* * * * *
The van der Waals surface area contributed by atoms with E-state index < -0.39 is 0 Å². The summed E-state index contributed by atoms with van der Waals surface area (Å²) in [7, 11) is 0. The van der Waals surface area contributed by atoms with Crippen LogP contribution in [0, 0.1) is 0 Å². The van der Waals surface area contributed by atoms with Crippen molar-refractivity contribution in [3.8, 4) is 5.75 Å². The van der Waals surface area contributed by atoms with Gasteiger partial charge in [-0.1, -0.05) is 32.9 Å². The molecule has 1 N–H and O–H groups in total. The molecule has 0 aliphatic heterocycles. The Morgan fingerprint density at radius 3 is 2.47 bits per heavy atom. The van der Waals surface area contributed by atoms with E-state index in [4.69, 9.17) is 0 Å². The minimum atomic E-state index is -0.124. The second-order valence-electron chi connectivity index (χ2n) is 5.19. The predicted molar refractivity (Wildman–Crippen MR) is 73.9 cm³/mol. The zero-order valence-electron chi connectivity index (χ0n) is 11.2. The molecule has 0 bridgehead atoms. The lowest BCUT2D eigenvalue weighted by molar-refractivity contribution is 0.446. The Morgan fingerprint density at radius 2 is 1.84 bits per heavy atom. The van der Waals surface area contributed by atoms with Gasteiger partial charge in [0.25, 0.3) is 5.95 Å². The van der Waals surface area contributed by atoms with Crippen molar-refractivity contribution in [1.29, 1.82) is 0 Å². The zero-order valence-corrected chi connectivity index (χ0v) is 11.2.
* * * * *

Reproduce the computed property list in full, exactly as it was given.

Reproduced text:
The van der Waals surface area contributed by atoms with E-state index < -0.39 is 0 Å². The summed E-state index contributed by atoms with van der Waals surface area (Å²) in [7, 11) is 0. The van der Waals surface area contributed by atoms with Crippen LogP contribution in [0, 0.1) is 0 Å². The van der Waals surface area contributed by atoms with Crippen molar-refractivity contribution in [3.8, 4) is 5.75 Å². The van der Waals surface area contributed by atoms with Gasteiger partial charge in [-0.1, -0.05) is 32.9 Å². The molecule has 1 N–H and O–H groups in total. The molecule has 0 aliphatic heterocycles. The Morgan fingerprint density at radius 3 is 2.47 bits per heavy atom. The van der Waals surface area contributed by atoms with E-state index in [4.69, 9.17) is 0 Å². The minimum atomic E-state index is -0.124. The second-order valence-electron chi connectivity index (χ2n) is 5.19. The predicted molar refractivity (Wildman–Crippen MR) is 73.9 cm³/mol. The zero-order valence-electron chi connectivity index (χ0n) is 11.2. The molecule has 0 bridgehead atoms. The lowest BCUT2D eigenvalue weighted by molar-refractivity contribution is 0.446. The Morgan fingerprint density at radius 2 is 1.84 bits per heavy atom. The van der Waals surface area contributed by atoms with Gasteiger partial charge in [0.25, 0.3) is 5.95 Å². The van der Waals surface area contributed by atoms with Crippen molar-refractivity contribution in [1.29, 1.82) is 0 Å². The zero-order valence-corrected chi connectivity index (χ0v) is 11.2.